Sunday, March 1, 2009

I don't know how I feel about this yet. Also, slightly spoiler-y.

So I have been somewhat curious about the new Watchmen movie coming out, and due to my favorite movie review website posting things like this and this, Matt went and dug out his copy of the graphic novel for me. I have never read graphic novels, and have only a moderate interest in superheroes (I didn't enjoy that last Batman but I adored Iron Man, which may or may not have anything to do with Robert Downey Jr. and The Dude). This one seems to be pretty epic, as graphic novels go. The top of the heap. Alan Moore and Frank Miller are pretty much the only two graphic novel authors I have heard of, and pretty much all I had determined was that I won't give Frank Miller my money for anything ever again until he writes a female character that a. survives the entire storyline and b. is not a whore. So far I'm pretty safe. Alan Moore's biggies seem to be Watchmen and V for Vendetta, which I remember thinking was an interesting concept. I just put in a request for it, as our library, awesomely enough, carries graphic novels.

I am about 3/4 of the way through the Watchmen as of right now. It is bleak. None of the superheroes are black-and-white, they are multi-dimensional people who are trying to do something to make the world better and they are not exactly popular anymore. There are a lot of flashbacks to the heyday of the superheroes when they were popular and capital-A American. This also entails them successfully helping end the Vietnam War so at the time that most of the book is set in, Nixon is in his fifth term as president. There is a big Russian shadow looming but the superheroes have been outlawed, and one of them has just been murdered. There have been attempts on other former superheroes lives. And a couple of ex-supers are getting together to figure out what's going on.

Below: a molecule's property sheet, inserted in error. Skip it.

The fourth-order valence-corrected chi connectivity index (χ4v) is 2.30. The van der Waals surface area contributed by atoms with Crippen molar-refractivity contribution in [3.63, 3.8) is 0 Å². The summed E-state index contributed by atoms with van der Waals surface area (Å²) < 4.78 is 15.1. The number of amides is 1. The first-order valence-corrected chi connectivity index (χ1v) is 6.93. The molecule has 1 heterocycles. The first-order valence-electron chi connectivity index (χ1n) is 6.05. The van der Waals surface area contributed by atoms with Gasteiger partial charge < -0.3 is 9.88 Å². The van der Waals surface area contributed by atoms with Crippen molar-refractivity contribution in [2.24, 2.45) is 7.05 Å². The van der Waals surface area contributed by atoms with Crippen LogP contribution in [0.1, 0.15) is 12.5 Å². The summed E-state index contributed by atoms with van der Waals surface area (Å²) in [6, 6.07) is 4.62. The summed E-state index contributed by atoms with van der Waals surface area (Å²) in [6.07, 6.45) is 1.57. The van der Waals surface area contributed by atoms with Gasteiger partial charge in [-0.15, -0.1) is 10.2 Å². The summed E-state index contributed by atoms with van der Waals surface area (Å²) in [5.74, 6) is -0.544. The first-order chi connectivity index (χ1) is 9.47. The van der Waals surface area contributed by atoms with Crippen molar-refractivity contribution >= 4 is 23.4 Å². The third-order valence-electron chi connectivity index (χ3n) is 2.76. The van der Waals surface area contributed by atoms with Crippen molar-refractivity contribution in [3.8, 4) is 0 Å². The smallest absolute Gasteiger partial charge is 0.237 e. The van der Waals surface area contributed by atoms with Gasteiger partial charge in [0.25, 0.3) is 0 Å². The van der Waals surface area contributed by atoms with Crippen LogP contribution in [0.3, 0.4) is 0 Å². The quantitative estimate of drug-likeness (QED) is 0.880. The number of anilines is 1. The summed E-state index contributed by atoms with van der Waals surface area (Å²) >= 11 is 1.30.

Seems moderately straightforward. However, one of the supers has actual superpowers, due to a glossed-over nuclear incident. He has been America's real protection against international incidents for the last several years (part of the success in Vietnam is credited to him). And he is getting disillusioned with the regular people that he has been protecting. So at this point in our story, he has been driven off by bad publicity and has retreated to Mars. And the Russians are starting to arm themselves and get a little antsy since he's gone.

So it's a combo of flashbacks to the good old days, the story of the non-super supers trying to figure out who is orchestrating the murders of the "masks" as they call themselves, and the one really super one contemplating whether the human race is worth saving. And the way it's going, I am not totally sure it won't end with everyone dying in a massive nuclear holocaust. It is starting to make me less interested in seeing the movie. Because there's no way they can get all the nuances and complexities of the story shoehorned in, and they are going to have to update the political situation somewhat to make it relevant to modern audiences since it's going on 25 years old. And did I mention it's fucking bleak. I am realizing why I liked Iron Man so much. This thing is not any fun. It has very little in the way of sympathetic characters, and honestly, I think if it was a book it'd be just as easy to read. The art is not what I'm interested in, shall we say. But the plot has got me hooked.

Also, Rorschach (a.k.a. the most interesting character) is being played by the littlest Cutter from Breaking Away (in the striped shirt on the far left), the world's most awesome cycling movie. Part of me wants to watch that instead.

But, tellingly, there is no way that I am going to do anything right now other than go finish reading this thing.

And according to Wikipedia, the Hugo Awards made up a whole new category just so they could give this thing a Hugo. They never did it again.

No comments: